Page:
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Students celebrate language and culture with Texas Book Festival Reading Rock Stars
Posted: 03/21/2014
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Paulo Yap, a fifth grade student at Dr. Pablo Perez Elementary School in McAllen, said it "feels good" to have the author of a book his class read come to his school, meet and talk to the students, and to give each of them a book.

Texas Book Festival Reading Rock Star author Duncan Tonatiuh is pictured giving a copy of his book "Pancho Rabbit and the Coyote" to a student during a visit to Perez Elementary School in McAllen March 21.
Yap got to introduce Diana Lopez, who wrote "Confetti Girl," a culturally relevant coming-of-age book set in Corpus Christi, Texas, where the author grew up. Many of the students who greeted Lopez were wearing shirts they had decorated with their favorite scenes from the book that draws frequently from Lopez's bicultural Latino heritage. The book's title refers to one of its characters having a cascarones-making obsession. Yap said he enjoyed reading "Confetti Girl."

"The book includes the struggles of a normal kid in school," said Yap, who got to introduce Lopez as one of the top readers in his school.

Yap was one of hundreds of students at his school who heard from three of the Texas Book Festival's Reading Rock Star authors March 21 as part of The University of Texas-Pan American's Festival of International Books and Arts (FESTIBA) being held March 20-23. FESTIBA is an annual event presented by the University to promote literacy and an appreciation for the arts and humanities.

The Reading Rock Star program sends noted children's authors to selected Title I schools where they bring their books to life for pre K-fifth grade students by discussing and reading from their works. Following their presentations, each student receives an autographed copy of the author's book. Since 2001, the Texas book Festival has given more than 52,000 books to kids at Title I schools in Texas through its Reading Rock Stars Program. For many children, it is the first book they have ever owned.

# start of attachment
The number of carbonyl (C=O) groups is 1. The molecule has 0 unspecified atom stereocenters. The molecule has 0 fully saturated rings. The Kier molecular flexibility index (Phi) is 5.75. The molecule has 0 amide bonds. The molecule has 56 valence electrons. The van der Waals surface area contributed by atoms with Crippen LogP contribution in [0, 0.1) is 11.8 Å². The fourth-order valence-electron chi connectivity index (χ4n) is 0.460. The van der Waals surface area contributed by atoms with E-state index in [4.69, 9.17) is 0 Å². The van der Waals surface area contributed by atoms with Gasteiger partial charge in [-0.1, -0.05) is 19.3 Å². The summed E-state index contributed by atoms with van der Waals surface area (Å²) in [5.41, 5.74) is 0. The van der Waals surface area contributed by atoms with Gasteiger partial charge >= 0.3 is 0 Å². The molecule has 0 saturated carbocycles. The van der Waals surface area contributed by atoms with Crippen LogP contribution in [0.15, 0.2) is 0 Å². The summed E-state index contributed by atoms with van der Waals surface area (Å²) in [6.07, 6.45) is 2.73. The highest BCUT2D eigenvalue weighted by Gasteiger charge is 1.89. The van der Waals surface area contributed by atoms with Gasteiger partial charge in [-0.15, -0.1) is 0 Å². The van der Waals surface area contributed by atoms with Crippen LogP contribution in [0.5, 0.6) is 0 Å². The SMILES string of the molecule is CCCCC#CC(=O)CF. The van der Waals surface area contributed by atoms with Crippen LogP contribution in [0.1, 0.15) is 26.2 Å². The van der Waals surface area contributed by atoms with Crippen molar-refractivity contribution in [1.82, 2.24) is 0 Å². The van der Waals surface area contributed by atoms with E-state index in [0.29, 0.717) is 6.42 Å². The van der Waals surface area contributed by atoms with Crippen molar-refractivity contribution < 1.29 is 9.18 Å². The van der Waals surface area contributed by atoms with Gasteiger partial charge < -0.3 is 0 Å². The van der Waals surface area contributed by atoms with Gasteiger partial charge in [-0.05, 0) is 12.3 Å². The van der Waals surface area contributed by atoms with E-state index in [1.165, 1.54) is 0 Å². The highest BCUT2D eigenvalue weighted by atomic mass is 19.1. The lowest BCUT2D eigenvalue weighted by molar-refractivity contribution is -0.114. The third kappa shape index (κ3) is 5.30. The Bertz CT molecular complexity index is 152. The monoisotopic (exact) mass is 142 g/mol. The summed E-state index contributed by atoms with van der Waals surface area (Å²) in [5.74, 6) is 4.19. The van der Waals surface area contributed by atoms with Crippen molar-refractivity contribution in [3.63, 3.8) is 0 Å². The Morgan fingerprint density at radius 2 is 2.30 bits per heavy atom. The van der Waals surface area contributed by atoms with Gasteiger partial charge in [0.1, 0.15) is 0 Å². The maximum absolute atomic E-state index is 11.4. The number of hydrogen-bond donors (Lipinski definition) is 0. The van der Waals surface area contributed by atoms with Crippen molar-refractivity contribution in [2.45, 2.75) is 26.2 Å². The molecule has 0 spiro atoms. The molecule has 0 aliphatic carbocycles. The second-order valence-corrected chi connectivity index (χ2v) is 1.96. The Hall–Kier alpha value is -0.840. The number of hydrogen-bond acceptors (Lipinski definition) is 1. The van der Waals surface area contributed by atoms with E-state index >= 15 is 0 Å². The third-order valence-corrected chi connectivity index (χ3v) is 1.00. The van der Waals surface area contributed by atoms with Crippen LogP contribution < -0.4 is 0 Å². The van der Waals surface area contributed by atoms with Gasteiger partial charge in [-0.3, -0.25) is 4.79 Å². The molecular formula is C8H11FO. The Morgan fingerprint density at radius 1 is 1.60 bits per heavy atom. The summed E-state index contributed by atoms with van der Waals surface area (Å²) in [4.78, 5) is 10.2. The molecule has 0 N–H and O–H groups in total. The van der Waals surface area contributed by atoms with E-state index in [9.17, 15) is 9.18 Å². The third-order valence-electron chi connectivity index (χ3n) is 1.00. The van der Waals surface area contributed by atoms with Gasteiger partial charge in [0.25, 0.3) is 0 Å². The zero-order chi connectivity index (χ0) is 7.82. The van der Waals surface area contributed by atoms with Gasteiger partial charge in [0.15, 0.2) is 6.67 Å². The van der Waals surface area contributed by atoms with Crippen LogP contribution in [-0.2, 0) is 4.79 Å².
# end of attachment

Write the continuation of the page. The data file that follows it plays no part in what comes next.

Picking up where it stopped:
Other Reading Rock Star authors who visited Valley schools this year were Cynthia Weill, Duncan Tonatiuh, Carmen Tafolla, Diane Gonzales Bertrand and Lupe Ruiz Flores. The six authors visited six different Valley schools March 20-21.

Target Corporation donated $25,000 toward the distribution of 4,000 of the authors' books to the students during their Valley school visits. Target employee volunteers helped distribute the books at each school. Kendall Miller, logistics and outreach coordinator for the Texas Book Festival, praised Target's support and FESTIBA's focus on promoting reading and the arts.

"FESTIBA aligns perfectly with our mission to celebrate authors and their contribution to culture and literacy," she said.

Two young students at Perez Elementary School in McAllen were happy to receive a copy of Reading Rock Star Cynthia Weill's book "Opuestos." With the support of Target, the Texas Book Festival distributed 4,000 books during the authors' visits to six Valley schools March 20-21.